Pregnancy and new motherhood can be tough. But for women struggling with opioid addiction, it’s dangerous too. Lynne Kain, a nurse and Aetna case manager, is dedicated to helping women overcome opioid addiction during their pregnancies and stay sober after delivery.
“I’ve been in health care for 13 years and have worked in neonatal abstinence from my very first day of work,” says Lynne. “At first I was drawn to the infants because I felt they needed an advocate. But as I learned more about addiction, I discovered that adults need advocates too. Helping a mother and her baby go hand in hand.”
Opioids are powerful prescription painkillers that are highly addictive. An estimated 2 million Americans are addicted to prescription opioids. Since 1999, the number of opioid overdose deaths has quadrupled. Learn about Aetna’s commitment to fighting opioid addiction through effective prevention and treatment. Here, Lynne shares her experience on the front lines of this crisis.
Q: You work with women dealing with opioid abuse ― what does that involve? A: I’m a nurse case manager for the Neonatal Abstinence Syndrome program with Aetna Better Health of Kentucky. I engage pregnant women who have significant opioid use or substance use disorder to get them specialized prenatal care, and I continue care management through the first year of the baby’s life to help them both stay healthy.
Q: What motivated you to make the transition from traditional nursing? A: When I was a NICU nurse at University of Kentucky’s Children’s Hospital, I always wondered what happened to the families when we discharged them. After they left the hospital many new moms would call to talk to the nurses who took care of them, because they’d formed a trusting relationship. When I found out about the neonatal abstinence program, I felt that it had been custom-made for me. I saw a way to expand my nursing skills and bring my NICU experience full circle.
Q: How do you coach someone who has a substance abuse problem? A: When I first speak with someone, I do a general assessment of her situation. We start a conversation around why she is on a certain medication, or why a urine drug screen was positive. Then we set goals. I want her to tell me what is important to her at this time in her life. Sometimes it’s staying sober, but often it’s also finishing her GED or college degree, or getting a job. We set short-term, medium and long-term goals to give her something to work toward, which can boost confidence and improve feelings of self-worth.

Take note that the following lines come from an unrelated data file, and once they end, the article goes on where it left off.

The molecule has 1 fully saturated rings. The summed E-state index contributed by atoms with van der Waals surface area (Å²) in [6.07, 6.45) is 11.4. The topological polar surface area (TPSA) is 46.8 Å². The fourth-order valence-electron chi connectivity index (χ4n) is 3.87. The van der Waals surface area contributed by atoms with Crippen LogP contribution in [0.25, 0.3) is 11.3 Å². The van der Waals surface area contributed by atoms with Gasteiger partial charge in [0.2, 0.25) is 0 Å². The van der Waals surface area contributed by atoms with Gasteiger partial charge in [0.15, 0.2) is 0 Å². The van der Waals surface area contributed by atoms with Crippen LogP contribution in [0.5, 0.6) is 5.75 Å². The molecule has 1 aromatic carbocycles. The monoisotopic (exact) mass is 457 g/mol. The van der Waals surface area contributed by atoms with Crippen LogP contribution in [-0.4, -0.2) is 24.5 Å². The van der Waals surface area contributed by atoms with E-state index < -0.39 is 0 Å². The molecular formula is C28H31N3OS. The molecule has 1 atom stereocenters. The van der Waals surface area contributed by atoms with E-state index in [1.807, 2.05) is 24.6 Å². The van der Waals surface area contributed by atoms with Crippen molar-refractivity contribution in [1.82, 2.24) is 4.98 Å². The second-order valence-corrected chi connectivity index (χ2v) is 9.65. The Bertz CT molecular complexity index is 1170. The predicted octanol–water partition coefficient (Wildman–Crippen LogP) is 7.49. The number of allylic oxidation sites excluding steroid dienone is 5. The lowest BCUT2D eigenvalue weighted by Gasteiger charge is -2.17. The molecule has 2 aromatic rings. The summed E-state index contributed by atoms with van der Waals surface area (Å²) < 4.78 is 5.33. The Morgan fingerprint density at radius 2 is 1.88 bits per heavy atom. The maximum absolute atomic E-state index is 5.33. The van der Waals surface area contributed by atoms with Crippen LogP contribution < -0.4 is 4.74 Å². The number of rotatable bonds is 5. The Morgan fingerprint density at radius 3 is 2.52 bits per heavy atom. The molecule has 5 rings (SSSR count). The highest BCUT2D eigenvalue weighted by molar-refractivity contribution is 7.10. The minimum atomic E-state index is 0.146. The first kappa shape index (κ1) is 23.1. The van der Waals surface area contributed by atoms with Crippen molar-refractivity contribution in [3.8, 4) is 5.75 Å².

Q: What’s the biggest challenge your patients face? A: Environment is a big challenge. When a mother admits she’s using again, it’s often because she’s going back to the same living situation that supported her previous drug use. Often there is no other place to go. Addiction can also interfere with your body’s ability to feel intense joy ― like a mother’s euphoria that helps her bond with her baby. It can take time for the brain to recover from addiction, and it is during this time that counseling is key.
Q: What kind of feedback do you get from the women you work with? A: They are amazed that someone cares, especially their insurance provider. Often they say they feel judged in other situations. So they’re relieved that there is someone out there who listens and gives them an outlet to talk openly about their questions and concerns.
Q: What would you like to tell readers about the people affected by opioid addiction? A: I remind folks that no little girl said, “I want to be an addict when I grow up.” The first time someone takes a drug, it usually is a choice. But once addiction has started, the choice is gone. And sometimes there are other reasons for drug use, like terrible abuse or self-medication for mental illness. Explaining addiction this way opens the eyes of many people and exposes addiction’s complexities.
Q: What do you like most about your current role? A: I enjoy going to the hospital and seeing the mothers and babies in person. Especially when I have worked with the mom for a while ― visiting the hospital may be the first time I get to see the woman in person, and I love congratulating her on her beautiful baby.
Q: Where is your favorite place to visit? A: Northern Virginia, where I grew up. I love visiting with my husband and two teenage sons, because even though I’ve lived in Kentucky for over 20 years, Virginia is still home. My parents and grandmother still live there ― my grandmother is turning 100 in December!
Q: What’s your health ambition? A: I recently lost 60 pounds, but have gained a bit back. I really want to maintain a healthy weight and exercise more. I don’t want to feel like a hypocrite by not practicing what I preach about living a healthy lifestyle.
Q: What was your most fulfilling professional moment to date? A: In the NICU I always worked with very sick newborns, which is very rewarding. But the first time I worked in a labor room and got to place a healthy baby on the mom’s chest was amazing. I’ll always remember sharing that special moment and thinking “what a miracle!”
Q: Do you think you’re making a difference in battling the opioid epidemic? A: Every time I have contact with someone, I think I have the chance to put my voice in her head. So maybe on a bad day, she’ll remember there is someone she can call who will listen and offer assistance. If just one person I had contact with thinks twice about using and remembers that someone does care, that is an impact.
Emily Leland is a writer and marketing professional living in Charleston, SC. Her goal is more exercise, less caffeine and finding balance as a working mom.
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